Daredevil free falls 25,000 feet into giant net
Stunt is the first time a skydiver has made a jump with no chute or wingsuit
A U.S. skydiver came back to earth in spectacular fashion Saturday night – netting a world’s first in the process.
Luke Aikins plummeted from 25,000 feet above the desert landscape of California’s Simi Valley without a parachute, landing squarely in a 100 feet x 100 feet, two-tiered net set up to catch him. He nailed the landing at 120 mph – terminal velocity.
Moments before he reached the safety net he did a last-second roll onto his back to land in the right position. Upon landing he remained motionless for a short while, before the net was lowered, and he stood up to embrace his wife.
Aikins, a self-described “member of the Red Bull Air Force, professional skydiver, BASE jumper, stuntman, pilot … (and) aviation expert,” did the astonishing stunt, billed “Heaven Sent,” live on TV while his family and supporters watched from the landing site.
“I’m here to show you that if we approach it the right way and we test it and we prove that it’s good to go, we can do things that we don’t think are possible,” he told CNN affiliate Q13 Fox.
The 42-year-old, who has a 4-year-old son, is a seasoned skydiver, with over 18,000 jumps to his name, as well as Hollywood stunt credits – including Marvel hit “Iron Man 3.” He worked with Felix Baumgartner, the Austrian skydiver who set the record for the highest jump in 2012, falling 128,000 feet from the edge of space.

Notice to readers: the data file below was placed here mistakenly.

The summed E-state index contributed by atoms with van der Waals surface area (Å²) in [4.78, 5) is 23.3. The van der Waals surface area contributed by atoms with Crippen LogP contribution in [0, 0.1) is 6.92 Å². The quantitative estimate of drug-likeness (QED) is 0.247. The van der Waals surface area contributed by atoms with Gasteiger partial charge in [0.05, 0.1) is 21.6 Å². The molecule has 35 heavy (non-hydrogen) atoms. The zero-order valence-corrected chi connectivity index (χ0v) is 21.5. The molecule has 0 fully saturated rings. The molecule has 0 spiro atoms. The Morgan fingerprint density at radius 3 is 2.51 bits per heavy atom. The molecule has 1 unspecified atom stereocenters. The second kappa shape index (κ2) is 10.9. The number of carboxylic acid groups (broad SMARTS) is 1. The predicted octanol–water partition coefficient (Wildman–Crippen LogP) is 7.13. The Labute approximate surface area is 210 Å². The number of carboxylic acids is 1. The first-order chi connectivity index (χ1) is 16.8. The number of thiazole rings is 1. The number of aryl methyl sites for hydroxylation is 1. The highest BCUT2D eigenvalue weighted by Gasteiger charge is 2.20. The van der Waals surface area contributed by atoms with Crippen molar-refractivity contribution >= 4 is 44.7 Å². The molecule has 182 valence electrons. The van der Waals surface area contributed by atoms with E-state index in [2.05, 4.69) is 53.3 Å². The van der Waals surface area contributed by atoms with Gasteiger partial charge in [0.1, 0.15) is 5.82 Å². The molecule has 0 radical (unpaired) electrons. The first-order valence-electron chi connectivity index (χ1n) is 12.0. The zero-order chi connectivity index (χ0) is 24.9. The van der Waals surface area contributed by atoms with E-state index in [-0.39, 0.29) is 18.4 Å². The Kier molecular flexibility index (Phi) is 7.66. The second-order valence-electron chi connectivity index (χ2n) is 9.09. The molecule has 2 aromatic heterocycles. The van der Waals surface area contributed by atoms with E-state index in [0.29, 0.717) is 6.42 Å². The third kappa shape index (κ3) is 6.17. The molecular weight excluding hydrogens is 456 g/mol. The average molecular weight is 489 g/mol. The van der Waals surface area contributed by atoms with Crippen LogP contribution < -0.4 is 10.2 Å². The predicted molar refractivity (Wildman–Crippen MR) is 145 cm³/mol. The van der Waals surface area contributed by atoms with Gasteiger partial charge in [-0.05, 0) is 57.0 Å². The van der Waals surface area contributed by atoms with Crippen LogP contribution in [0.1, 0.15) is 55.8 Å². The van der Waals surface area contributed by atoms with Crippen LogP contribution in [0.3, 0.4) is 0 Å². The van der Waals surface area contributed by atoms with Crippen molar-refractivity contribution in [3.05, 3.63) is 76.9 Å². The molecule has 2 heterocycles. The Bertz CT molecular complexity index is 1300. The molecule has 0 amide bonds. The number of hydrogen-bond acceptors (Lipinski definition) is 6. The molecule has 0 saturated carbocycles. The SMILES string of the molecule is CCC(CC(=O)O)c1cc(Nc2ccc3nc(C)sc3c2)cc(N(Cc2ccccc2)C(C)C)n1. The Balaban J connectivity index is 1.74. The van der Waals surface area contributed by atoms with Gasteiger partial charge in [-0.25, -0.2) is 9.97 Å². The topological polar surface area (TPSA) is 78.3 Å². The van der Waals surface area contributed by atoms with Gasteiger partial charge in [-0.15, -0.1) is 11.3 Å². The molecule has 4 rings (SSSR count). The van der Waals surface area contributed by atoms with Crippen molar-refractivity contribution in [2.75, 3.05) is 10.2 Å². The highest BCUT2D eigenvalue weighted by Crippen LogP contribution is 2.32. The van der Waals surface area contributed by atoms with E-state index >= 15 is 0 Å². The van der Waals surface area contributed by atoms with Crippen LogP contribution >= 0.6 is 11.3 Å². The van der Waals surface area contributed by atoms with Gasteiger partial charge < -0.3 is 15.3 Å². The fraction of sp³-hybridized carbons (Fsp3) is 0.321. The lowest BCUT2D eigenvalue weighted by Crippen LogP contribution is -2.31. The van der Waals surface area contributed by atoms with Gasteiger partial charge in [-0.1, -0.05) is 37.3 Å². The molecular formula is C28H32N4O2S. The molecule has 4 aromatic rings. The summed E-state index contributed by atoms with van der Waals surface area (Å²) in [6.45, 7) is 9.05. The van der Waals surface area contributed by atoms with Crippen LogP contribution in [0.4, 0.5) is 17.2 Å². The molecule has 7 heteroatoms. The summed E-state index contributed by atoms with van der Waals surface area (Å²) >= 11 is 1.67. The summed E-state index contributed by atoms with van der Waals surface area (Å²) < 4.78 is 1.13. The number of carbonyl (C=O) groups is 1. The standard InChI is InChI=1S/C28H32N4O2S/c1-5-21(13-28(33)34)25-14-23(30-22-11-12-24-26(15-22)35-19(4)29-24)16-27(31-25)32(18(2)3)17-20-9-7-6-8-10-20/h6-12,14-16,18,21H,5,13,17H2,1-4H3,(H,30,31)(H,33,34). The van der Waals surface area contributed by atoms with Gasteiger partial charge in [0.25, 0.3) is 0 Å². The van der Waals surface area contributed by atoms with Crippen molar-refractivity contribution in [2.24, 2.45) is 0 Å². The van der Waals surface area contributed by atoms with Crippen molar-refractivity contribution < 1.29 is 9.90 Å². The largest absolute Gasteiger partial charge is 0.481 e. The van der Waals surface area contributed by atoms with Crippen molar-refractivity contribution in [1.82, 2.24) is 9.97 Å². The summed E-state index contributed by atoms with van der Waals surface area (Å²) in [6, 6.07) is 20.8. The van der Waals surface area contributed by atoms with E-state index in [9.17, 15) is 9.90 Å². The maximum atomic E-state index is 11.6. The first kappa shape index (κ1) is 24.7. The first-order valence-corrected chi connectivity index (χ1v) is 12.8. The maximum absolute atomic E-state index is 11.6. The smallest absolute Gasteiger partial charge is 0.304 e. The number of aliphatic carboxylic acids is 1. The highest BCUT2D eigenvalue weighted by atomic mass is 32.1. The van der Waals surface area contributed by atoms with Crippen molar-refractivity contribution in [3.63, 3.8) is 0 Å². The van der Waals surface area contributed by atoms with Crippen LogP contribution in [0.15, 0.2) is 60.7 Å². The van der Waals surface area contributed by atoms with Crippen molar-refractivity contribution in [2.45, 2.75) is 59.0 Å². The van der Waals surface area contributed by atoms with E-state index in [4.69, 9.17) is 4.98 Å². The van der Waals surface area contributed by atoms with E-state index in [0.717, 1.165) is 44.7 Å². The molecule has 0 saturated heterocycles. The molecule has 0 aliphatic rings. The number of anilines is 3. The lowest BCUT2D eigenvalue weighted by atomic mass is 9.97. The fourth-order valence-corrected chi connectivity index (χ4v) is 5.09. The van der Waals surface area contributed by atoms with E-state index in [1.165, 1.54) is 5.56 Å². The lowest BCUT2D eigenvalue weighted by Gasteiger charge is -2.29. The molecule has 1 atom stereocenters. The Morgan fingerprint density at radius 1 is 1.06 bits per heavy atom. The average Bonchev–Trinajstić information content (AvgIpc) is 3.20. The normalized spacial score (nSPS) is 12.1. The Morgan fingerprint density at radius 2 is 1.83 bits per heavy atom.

Supporters took to his social media accounts to congratulate him, with one calling the stunt the “craziest and most inspiring thing” he had ever seen.
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He prepared for the stunt by doing dozens of jumps – each, naturally, wearing a parachute – aiming at a 100 square foot target, opening his chute at the last possible moment.
In his practice jumps he would pull the cord at 1,000 feet, something he had to get special dispensation for. He said in the runup to the jump that he had consistently been hitting a much smaller target, giving him greater leeway with the full-sized net.
The hardest part of the jump is staying on target, he said. “The wind changes all the time at different altitudes,” he said.
“Whenever people attempt to push the limits of what’s considered humanly possible, they’re invariably described as crazy,” said Aikins. “But to me, this jump is simply the next logical step in a lifetime of extreme challenges.”
Back on earth he was greeted with a hug from his wife. Shortly after the successful freefall he posted images on Facebook, writing: “My vision was always proper preparation and that if you train right you can make anything happen.”